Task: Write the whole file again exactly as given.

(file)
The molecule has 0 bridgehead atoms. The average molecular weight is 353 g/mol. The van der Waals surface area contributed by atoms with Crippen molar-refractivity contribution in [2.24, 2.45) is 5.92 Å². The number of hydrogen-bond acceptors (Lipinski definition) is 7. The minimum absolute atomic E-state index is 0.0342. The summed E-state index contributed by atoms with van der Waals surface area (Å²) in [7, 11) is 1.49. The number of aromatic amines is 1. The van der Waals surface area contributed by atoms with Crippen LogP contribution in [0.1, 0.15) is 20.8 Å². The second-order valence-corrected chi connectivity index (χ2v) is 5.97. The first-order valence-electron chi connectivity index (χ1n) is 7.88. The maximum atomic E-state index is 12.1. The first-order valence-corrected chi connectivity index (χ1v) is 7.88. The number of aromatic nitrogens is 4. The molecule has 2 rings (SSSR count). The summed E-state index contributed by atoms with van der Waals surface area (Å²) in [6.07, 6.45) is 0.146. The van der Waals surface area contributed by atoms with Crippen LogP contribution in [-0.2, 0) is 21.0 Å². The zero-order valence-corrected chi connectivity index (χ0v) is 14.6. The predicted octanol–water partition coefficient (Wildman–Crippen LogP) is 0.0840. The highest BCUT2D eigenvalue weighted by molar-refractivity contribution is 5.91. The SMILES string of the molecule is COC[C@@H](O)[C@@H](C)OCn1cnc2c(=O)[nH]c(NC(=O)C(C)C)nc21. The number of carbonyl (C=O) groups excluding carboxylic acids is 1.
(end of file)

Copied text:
The molecule has 0 bridgehead atoms. The average molecular weight is 353 g/mol. The van der Waals surface area contributed by atoms with Crippen molar-refractivity contribution in [2.24, 2.45) is 5.92 Å². The number of hydrogen-bond acceptors (Lipinski definition) is 7. The minimum absolute atomic E-state index is 0.0342. The summed E-state index contributed by atoms with van der Waals surface area (Å²) in [7, 11) is 1.49. The number of aromatic amines is 1. The van der Waals surface area contributed by atoms with Crippen LogP contribution in [0.1, 0.15) is 20.8 Å². The second-order valence-corrected chi connectivity index (χ2v) is 5.97. The first-order valence-electron chi connectivity index (χ1n) is 7.88. The maximum atomic E-state index is 12.1. The first-order valence-corrected chi connectivity index (χ1v) is 7.88. The number of aromatic nitrogens is 4. The molecule has 2 rings (SSSR count). The summed E-state index contributed by atoms with van der Waals surface area (Å²) in [6.07, 6.45) is 0.146. The van der Waals surface area contributed by atoms with Crippen LogP contribution in [-0.2, 0) is 21.0 Å². The zero-order valence-corrected chi connectivity index (χ0v) is 14.6. The predicted octanol–water partition coefficient (Wildman–Crippen LogP) is 0.0840. The highest BCUT2D eigenvalue weighted by molar-refractivity contribution is 5.91. The SMILES string of the molecule is COC[C@@H](O)[C@@H](C)OCn1cnc2c(=O)[nH]c(NC(=O)C(C)C)nc21. The number of carbonyl (C=O) groups excluding carboxylic acids is 1.